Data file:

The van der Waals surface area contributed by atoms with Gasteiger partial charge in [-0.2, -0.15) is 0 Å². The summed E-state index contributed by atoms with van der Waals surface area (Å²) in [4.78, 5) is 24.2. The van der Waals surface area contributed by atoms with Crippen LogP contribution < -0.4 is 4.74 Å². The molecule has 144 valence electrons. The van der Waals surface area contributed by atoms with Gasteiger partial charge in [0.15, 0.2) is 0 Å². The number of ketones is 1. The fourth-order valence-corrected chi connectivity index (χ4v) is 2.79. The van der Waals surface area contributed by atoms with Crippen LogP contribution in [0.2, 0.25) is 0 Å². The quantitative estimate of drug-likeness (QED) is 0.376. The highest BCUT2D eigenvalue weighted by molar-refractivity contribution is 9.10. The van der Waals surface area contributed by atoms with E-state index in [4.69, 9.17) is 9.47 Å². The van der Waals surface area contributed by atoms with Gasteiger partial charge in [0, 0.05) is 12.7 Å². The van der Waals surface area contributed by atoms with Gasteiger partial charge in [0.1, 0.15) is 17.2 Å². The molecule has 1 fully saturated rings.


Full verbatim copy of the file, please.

The van der Waals surface area contributed by atoms with Gasteiger partial charge in [-0.2, -0.15) is 0 Å². The summed E-state index contributed by atoms with van der Waals surface area (Å²) in [4.78, 5) is 24.2. The van der Waals surface area contributed by atoms with Crippen LogP contribution < -0.4 is 4.74 Å². The molecule has 144 valence electrons. The van der Waals surface area contributed by atoms with Gasteiger partial charge in [0.15, 0.2) is 0 Å². The number of ketones is 1. The fourth-order valence-corrected chi connectivity index (χ4v) is 2.79. The van der Waals surface area contributed by atoms with Crippen LogP contribution in [0.2, 0.25) is 0 Å². The quantitative estimate of drug-likeness (QED) is 0.376. The highest BCUT2D eigenvalue weighted by molar-refractivity contribution is 9.10. The van der Waals surface area contributed by atoms with E-state index in [4.69, 9.17) is 9.47 Å². The van der Waals surface area contributed by atoms with Gasteiger partial charge in [0, 0.05) is 12.7 Å². The van der Waals surface area contributed by atoms with Gasteiger partial charge in [0.1, 0.15) is 17.2 Å². The molecule has 1 fully saturated rings.